IFRS 9 and changes to tax legislation
These amendments, combined with new reporting standards such as IFRS 9 compliance, have implications for tax-paying entities.
Recent amendments to tax legislation in SA, combined with sweeping changes to the accounting reporting landscape brought about by significant new standards such as IFRS 9, have created complex and important implications for tax-paying entities.
IFRS 9 on Financial Instruments became effective for all entities reporting on full IFRS (international financial reporting standards) if their annual period began on or after 1 January 2018. Therefore, all of these entities which report on full IFRS are now at the point at which they must comply with the new standard. This standard has made dramatic changes to the reporting and measurement of the allowances for bad debts in that it has moved towards a predictive model from the previous reactive model.
Add to this the fact that the South African Revenue Service (SARS) has modified the s11 deductions for the allowance for doubtful debts, to introduce paragraphs for entities complying with IFRS 9, and you have a recipe for a major administration headache.
As if confusion in the interpretation and application of the new paragraphs was not enough, there are practical challenges, including the need to report your calculations in an auditable format.
IFRS 9’s expected credit loss (ECL) allowance is a predictive model that aspires to report to users of financial statements the value of the asset that the reporting entity actually expects to recover from debtors. It takes into account a variety of factors, including, inter alia, the historical performance of the debt portfolio and the effect that future changes in the economy may have.
The recent negative surprise in SA’s GDP growth is a stark reminder of the complexities of IFRS 9 in an economy such as ours.
However, if done correctly, IFRS 9 is capable of providing fair estimates of the value of the debtors’ portfolio held by the entity as it accounts for specific factors applicable to the entity and its operating sphere. At a glance, it appears that SARS is leveraging the changes to the IFRS in order to allow more accurate tax allowances for taxpayers, while cleverly minimising the administration burden on SARS by placing the onus of auditing the IFRS 9 calculations on the taxpayer’s external auditors.
For large-scale entities such as banks, however, this is anything but a simple exercise because of the sheer number of factors that would need to be taken into account in the computations. These may need adjustment for future predictions or scenario analysis while still reporting the current computation in a manner which can be used in both the financial reporting and the tax submissions of the entity. Custom software for the computations and reporting would likely be needed.
The ECL model is essentially based on three specific stages, which can be broken down as follows:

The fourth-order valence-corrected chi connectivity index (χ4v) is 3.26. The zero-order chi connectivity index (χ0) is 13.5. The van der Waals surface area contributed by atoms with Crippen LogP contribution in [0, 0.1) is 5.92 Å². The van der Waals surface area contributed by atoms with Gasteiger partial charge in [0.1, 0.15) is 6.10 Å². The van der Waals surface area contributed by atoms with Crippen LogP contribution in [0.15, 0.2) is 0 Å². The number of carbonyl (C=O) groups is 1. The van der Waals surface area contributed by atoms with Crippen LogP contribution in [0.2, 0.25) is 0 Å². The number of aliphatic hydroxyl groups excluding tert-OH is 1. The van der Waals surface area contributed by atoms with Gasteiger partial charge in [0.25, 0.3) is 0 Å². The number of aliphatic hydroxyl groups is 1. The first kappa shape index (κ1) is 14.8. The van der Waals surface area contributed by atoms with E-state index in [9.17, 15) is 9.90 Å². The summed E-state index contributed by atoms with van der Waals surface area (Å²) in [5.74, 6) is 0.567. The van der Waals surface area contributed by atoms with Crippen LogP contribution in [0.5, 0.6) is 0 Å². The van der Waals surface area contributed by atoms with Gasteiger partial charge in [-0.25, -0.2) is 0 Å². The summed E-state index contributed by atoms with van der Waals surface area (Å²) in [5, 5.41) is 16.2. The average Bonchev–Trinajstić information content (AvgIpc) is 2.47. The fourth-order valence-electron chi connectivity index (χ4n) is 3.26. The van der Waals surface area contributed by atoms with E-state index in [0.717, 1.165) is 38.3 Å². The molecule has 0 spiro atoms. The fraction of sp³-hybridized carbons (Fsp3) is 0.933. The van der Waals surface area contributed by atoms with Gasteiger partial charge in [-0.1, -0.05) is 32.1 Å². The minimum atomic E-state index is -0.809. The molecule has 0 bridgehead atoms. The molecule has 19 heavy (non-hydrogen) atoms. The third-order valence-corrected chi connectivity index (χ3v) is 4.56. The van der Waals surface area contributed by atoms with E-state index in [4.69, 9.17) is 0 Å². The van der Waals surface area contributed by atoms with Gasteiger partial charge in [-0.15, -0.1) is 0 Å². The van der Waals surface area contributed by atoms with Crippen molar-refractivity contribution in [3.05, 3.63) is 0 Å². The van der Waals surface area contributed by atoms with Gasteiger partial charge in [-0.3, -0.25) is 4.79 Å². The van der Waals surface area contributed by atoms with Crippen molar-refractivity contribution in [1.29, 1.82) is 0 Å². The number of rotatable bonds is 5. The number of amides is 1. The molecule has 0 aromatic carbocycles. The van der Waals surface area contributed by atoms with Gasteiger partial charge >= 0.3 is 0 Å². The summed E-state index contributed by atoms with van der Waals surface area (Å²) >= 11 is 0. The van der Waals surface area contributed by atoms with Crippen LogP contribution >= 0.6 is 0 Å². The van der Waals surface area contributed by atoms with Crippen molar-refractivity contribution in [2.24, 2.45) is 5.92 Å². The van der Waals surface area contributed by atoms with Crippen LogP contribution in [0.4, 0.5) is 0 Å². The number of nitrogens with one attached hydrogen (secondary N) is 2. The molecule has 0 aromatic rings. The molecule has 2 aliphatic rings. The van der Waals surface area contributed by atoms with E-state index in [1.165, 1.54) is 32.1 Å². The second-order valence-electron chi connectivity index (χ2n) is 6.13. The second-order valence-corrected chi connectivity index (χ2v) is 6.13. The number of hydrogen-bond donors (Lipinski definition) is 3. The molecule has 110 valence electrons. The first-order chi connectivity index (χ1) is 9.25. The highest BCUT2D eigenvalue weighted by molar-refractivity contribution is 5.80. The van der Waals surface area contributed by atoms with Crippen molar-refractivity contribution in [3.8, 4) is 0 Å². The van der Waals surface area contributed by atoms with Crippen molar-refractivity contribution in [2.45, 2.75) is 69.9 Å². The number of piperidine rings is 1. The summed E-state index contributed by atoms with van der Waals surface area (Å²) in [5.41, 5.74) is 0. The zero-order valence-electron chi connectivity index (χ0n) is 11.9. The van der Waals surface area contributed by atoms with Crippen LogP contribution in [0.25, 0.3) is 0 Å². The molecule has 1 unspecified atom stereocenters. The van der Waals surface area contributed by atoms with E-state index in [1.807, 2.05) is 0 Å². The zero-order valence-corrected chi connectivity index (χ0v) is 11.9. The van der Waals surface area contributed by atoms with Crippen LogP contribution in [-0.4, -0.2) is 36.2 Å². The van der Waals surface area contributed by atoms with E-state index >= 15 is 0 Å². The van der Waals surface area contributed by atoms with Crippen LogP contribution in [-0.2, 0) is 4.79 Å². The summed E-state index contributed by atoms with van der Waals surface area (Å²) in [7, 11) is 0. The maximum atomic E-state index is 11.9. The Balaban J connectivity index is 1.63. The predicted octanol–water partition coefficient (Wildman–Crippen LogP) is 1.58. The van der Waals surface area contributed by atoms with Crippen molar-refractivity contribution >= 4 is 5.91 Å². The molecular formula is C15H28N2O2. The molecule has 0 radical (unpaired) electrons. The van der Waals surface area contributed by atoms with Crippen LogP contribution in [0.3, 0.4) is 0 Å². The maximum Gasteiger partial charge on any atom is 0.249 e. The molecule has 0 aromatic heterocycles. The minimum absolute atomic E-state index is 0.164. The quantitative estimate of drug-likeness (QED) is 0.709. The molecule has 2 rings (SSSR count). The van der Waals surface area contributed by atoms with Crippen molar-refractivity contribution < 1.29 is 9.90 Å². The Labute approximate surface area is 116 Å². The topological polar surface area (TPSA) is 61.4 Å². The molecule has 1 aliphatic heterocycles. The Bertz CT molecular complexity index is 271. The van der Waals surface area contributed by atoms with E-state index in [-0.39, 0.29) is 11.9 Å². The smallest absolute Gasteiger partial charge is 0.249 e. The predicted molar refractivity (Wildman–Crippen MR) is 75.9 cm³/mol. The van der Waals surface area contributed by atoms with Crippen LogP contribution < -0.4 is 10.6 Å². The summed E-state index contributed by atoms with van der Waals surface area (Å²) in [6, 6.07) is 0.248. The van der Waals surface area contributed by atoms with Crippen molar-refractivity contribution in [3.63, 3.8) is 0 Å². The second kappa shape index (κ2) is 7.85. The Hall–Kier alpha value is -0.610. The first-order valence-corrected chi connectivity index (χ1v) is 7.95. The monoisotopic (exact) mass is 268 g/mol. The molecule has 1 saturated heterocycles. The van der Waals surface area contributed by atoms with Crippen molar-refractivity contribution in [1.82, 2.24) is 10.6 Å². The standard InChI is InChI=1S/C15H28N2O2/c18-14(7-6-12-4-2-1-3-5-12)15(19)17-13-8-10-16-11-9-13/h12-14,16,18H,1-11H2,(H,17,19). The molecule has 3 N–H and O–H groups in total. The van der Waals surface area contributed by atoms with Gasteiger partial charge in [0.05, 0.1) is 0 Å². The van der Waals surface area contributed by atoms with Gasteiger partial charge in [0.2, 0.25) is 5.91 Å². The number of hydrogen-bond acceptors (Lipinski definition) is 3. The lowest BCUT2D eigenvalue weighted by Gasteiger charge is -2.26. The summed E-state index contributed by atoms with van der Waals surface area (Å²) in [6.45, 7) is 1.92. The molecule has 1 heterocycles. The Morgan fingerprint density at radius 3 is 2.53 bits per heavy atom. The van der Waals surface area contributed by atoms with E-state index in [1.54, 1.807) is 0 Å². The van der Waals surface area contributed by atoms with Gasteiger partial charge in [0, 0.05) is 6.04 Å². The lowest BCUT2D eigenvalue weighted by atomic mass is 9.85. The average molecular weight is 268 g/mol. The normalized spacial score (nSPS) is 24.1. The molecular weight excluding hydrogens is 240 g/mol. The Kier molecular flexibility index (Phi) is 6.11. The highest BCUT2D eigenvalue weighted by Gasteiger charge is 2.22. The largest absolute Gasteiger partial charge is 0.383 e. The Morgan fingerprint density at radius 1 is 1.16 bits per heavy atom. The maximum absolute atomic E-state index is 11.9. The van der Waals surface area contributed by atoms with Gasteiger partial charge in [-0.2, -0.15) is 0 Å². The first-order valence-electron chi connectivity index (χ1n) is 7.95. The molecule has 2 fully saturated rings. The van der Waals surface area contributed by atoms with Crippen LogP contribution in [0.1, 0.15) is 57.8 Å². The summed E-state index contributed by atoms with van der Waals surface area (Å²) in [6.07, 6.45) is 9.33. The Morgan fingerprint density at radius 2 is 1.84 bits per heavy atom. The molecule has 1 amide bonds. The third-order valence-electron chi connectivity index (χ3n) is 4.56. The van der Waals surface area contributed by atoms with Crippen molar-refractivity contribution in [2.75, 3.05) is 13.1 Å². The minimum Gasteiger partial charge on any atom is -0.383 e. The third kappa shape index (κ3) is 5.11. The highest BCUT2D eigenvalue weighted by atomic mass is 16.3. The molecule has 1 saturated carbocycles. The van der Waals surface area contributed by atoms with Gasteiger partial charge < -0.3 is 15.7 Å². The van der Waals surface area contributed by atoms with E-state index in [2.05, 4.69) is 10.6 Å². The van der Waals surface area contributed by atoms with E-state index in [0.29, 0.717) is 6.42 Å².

The alternative tax allowance was straightforward and based purely on the age of the debt rather than entity-specific risk or in-depth analysis, as required by IFRS 9. This allowance was 25% of debts older than 60 days but not older than 120 days, and 40% of debts older than 120 days.
There is an immediate difference between these two allowances as IFRS 9 requires the reporting entity to evaluate and provide for risk from the inception of the debt, which may result in the IFRS 9 allowance being more beneficial to the taxpayer.
The interpretations of the new paragraphs are summarised in the following table:
1 For example, the debtor is in liquidation and the expected recovery is 5 cents in the rand.
2 Depending on which stage the asset was in previously, you would reverse that stage for that asset before claiming the stage 3 allowance.
It must be noted that taxpayers may approach the commissioner to issue a directive that the percentage contemplated above be increased to a percentage not exceeding 85% for stages 1 and 2.
The new provision is reliant on the accuracy and efficiency of your IFRS 9 computations to provide an accurate allowance, which may or may not be more beneficial to you, depending on your specific risks and computations when considering stages 2 and 3. However, the stage 1 allowance will always be more beneficial than under prior legislation as there is always some element of risk, resulting in a provision (and therefore tax allowance) even where the debt is less than 60 days old.
There is therefore an administrative and legislative requirement to have systems that accurately account for the complexities of the IFRS 9 computation. In addition, there is a strong economic rationale for doing so because of the favourable stage 1 allowance under the new legislative regime.
This article is not tax advice, but rather an attempt to clarify the effect of the new paragraphs when read with an understanding of the principles of IFRS 9.